This Airline Has Good News for Families

United says its new seating policy will help adults, kids sit next to each other at no extra charge
By Jenn Gidman,  Newser Staff
Posted Feb 21, 2023 8:30 AM CST
This Airline Has Good News for Families
Stock photo.   (Getty Images/tonefotografia)

If you've ever flown with young children and had to pass juice boxes and crayons over seat tops or across the aisle because you weren't able to sit with them, United Airlines has some news you'll be happy to hear. With the help of a new seat map feature used during booking, passengers will be able to select seats for kids under the age of 12 right next to any adults in their party—even passengers with "basic economy" tickets, reports CNN. The technology will scan first for economy seats, then search for any available "preferred" seats, which would be offered as a complimentary upgrade.

If for some reason adjacent seats aren't available—ie, if a family is reserving tickets late in the game or flights are already full—passengers can switch to another flight going to the same destination without an extra charge, even if the second flight is more expensive. "We're focused on delivering a great experience for our younger passengers and their parents and know it often starts with the right seat," Linda Jojo, the airline's chief customer officer, says in a release. CNBC notes a Department of Transportation notice in July that strongly urged airlines "to do everything in their power" to make sure kids 13 and younger are seated next to adults in their party, without being charged for it.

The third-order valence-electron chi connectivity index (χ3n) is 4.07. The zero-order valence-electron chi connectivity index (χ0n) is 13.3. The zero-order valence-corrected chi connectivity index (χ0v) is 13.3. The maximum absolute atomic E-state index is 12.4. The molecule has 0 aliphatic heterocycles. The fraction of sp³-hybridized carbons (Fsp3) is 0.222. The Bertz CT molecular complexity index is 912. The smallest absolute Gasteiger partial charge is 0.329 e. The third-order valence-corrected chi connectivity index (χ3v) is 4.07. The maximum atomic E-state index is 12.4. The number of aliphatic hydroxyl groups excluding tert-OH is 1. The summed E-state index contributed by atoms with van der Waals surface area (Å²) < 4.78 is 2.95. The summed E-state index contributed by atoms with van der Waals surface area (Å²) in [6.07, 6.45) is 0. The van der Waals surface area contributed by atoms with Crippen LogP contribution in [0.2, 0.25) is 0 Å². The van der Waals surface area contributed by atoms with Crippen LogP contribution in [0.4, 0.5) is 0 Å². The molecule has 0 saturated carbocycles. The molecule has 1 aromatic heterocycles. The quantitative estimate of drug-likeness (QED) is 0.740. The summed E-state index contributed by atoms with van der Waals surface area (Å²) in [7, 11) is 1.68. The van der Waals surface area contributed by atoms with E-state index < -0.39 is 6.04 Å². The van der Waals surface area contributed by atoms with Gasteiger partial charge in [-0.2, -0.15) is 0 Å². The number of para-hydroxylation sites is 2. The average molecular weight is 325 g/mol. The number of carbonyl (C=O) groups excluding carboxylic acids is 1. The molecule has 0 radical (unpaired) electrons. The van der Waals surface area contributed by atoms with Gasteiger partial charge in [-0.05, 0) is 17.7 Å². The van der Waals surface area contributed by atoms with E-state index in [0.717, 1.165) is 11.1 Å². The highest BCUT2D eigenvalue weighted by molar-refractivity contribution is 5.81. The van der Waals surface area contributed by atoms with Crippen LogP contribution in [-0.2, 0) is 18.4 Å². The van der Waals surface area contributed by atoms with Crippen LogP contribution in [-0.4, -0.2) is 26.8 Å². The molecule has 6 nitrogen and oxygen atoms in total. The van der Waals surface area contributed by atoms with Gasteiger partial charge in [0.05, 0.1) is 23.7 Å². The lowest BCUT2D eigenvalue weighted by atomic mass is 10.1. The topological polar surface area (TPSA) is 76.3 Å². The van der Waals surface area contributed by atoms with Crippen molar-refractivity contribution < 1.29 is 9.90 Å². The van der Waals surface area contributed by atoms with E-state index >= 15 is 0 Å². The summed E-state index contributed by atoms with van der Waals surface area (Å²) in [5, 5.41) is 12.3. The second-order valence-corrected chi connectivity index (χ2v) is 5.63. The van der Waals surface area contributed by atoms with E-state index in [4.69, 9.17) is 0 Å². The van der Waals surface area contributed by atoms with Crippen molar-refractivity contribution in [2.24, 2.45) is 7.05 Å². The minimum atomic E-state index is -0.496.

That release stated that complaints had come in that children as young as 11 months old weren't seated next to an accompanying adult. Earlier this month, President Biden called for an expedited ban on such seating fees. "No parent should have to pay extra to sit next to their child," states a White House release. Other airlines say they try to avoid separating kids from adults during flights: Delta, for instance, blocks off certain rows to allow for families to sit together, while American's own technology searches for seats together at the time of booking for basic economy and main cabin passengers. United's new policy kicks into effect in early March. (More United Airlines stories.)

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